Russia’s replacement for the Proton rocket costs too much

Roscosmos chief Dmitry Rogozin visits the construction site of the launch pad for the Angara family rocket thrusters at the Vostochny Cosmodrome.
Enlarge / / Roscosmos chief Dmitry Rogozin visits the construction site of the launch pad for the Angara family rocket thrusters at the Vostochny Cosmodrome.

Yegor AleyevTASS via Getty Images

In recent months, the Russian space industry has talked about a good game about its plans to develop new rockets to compete on the international stage.

One of the country’s most famous rocket engine manufacturers, NPO Energomash, announced that it was working on the development of a large methane-powered rocket engine, called RD-0177. This engine was part of an overall plan for a “new generation” of rockets. The work comes as three American rocket companies, SpaceX, United Launch Alliance, and Blue Origin, are building their next-generation rockets around methane engines.

Additionally, Russian officials have continued to talk about the development of the Soyuz 5 rocket, a medium-lift rocket that is supposed to provide affordable access to space. This booster has been linked to the Sea Launch floating spaceport, as well as human launches in the mid-2020s.

However, Ivan Moiseev, head of the Russian Space Policy Institute, said these projects are best viewed as “paper rockets,” lacking the funds to become real hardware.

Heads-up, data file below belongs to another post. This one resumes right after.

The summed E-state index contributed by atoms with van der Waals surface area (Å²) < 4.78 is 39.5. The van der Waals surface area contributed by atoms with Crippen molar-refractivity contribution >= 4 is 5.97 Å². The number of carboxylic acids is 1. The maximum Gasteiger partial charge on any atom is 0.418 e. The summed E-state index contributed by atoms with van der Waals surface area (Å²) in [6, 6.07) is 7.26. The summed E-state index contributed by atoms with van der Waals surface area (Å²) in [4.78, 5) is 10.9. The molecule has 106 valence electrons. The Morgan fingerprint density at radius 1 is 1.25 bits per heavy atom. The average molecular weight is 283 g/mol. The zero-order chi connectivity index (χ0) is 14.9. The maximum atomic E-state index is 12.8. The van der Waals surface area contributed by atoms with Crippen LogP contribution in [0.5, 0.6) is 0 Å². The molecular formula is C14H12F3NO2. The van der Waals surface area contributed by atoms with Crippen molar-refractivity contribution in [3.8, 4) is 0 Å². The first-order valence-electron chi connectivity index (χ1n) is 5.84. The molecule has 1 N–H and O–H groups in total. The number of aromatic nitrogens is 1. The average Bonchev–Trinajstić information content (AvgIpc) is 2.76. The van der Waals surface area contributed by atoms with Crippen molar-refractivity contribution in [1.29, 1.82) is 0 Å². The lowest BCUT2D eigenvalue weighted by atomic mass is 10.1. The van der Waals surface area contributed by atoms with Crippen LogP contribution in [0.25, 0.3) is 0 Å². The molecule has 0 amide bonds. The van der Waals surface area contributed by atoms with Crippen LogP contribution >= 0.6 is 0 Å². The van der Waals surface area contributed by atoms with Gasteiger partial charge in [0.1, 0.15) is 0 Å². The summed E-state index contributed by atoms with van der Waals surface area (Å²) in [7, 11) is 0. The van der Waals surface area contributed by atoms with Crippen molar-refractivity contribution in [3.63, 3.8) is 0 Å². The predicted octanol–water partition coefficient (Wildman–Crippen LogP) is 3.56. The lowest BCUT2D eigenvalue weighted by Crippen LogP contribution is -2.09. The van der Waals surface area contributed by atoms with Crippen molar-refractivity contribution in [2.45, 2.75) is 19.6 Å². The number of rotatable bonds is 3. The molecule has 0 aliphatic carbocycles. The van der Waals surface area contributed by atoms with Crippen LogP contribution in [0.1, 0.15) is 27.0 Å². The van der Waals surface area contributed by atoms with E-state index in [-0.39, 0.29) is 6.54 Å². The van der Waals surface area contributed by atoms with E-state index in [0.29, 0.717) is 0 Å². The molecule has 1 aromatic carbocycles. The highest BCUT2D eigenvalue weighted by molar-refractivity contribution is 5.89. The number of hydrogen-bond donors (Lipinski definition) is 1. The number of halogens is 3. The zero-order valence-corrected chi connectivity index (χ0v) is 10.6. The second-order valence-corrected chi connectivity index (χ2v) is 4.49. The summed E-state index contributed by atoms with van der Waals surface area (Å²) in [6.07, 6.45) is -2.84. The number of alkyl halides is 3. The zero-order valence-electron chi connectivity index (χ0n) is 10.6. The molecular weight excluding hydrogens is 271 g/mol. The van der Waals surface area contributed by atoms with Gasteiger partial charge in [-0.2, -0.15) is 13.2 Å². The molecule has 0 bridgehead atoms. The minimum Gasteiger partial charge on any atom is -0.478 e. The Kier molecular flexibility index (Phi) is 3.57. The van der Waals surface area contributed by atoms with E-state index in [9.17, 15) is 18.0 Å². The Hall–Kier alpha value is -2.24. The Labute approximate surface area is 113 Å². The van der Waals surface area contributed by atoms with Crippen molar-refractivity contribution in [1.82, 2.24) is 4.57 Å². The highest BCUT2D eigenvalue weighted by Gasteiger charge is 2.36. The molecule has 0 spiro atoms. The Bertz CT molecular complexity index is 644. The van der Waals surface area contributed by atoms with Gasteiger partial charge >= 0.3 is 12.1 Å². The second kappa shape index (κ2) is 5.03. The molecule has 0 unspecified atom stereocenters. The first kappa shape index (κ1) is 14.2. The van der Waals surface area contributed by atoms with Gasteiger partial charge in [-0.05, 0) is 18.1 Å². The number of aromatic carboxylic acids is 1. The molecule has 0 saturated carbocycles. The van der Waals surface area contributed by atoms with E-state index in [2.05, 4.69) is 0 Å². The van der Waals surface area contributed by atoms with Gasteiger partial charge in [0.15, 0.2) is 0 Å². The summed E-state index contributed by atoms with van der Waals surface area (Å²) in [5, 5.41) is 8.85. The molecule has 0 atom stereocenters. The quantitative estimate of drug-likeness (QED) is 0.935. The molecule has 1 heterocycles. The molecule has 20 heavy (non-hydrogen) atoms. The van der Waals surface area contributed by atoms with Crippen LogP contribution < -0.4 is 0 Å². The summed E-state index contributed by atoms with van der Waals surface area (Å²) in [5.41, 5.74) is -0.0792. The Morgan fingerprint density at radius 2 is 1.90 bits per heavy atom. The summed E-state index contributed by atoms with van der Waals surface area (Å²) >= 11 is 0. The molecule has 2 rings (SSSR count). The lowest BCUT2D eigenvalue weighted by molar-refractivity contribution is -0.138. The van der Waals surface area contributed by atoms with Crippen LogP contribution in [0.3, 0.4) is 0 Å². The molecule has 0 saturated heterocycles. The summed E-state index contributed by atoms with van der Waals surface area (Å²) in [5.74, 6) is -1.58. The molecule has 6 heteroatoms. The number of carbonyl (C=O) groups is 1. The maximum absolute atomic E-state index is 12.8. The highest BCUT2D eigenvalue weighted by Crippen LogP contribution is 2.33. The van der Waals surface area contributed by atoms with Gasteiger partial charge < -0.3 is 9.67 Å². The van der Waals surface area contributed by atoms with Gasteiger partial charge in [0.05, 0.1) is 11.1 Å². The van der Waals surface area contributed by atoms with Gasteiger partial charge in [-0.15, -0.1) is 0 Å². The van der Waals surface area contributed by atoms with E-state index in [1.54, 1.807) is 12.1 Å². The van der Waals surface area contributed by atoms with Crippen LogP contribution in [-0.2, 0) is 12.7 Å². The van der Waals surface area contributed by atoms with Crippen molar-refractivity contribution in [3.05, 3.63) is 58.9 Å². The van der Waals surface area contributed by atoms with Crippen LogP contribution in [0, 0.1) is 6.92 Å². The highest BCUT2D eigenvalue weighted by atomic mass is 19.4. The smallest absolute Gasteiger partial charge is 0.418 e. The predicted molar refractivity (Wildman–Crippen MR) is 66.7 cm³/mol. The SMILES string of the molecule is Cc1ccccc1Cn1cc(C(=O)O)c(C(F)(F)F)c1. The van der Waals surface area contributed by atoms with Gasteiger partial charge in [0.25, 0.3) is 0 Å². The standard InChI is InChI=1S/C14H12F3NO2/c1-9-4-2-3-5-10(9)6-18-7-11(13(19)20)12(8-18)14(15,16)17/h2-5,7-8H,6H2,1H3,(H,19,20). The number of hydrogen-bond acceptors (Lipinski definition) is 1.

“In fact, we do not have a clear and understandable strategy for space travel, and huge problems have accumulated within the Russian space industry,” he said in an interview with online newspaper Vzglyad (Robinson Mitchell provided a translation of this article). “Right now, Roscosmos is introducing all kinds of new paper rocket projects, but only those that will stay on paper and never materialize.”

These futuristic rocket project announcements are likely to work well domestically, fueling Russia’s image as a superpower. But the real future of Russia’s rocket program looks less than bright.

Waiting for Angara

For decades, to deliver large payloads into space and compete for international launch contracts, Russia relied primarily on the Proton rocket. Debuting in the 1960s, this booster had a base price of approximately $ 65 million, which was competitive with SpaceX’s Falcon 9 booster. But it has had reliability problems in recent times, and about 15 years ago, the Russian government decided to develop the “Angara 5” rocket to replace the Proton rocket.

The Angara 5 rocket has flown once, in 2014, placing a 2-ton mass simulator in geosynchronous orbit. But due to a number of factors, including costs, production issues, and lack of demand, the Angara 5 rocket has not flown since. However, the Angara 5 rocket is slated to take over the more modestly priced Proton rocket for years to come.

Russia’s state news service TASS reported Monday that efforts are underway to reduce the price of the Angara 5 rocket from more than $ 100 million per launch to $ 57 million by 2024. These cost savings would come along with production. Serial rocket instead of Single Production.

But Russian industry observers continue to distrust these official statements. “Angara has no chance of successful competition,” said Andrey Ionin, a member of the Russian Academy of Cosmonautics. On Russia’s plan to cut costs for the Angara 5 rocket, Ionin said: “This is an attempt to bombard real events with informational junk.” “You don’t think the rocket can be competitive with the reusable Falcon 9 rocket.

The reality seems to be that Russia following The rocket costs much more than the rocket it is replacing, the Proton. This comes at a time when international price competition, led by SpaceX but joined by Japan’s H3 drivers and Europe’s Ariane 6, is hotter than ever.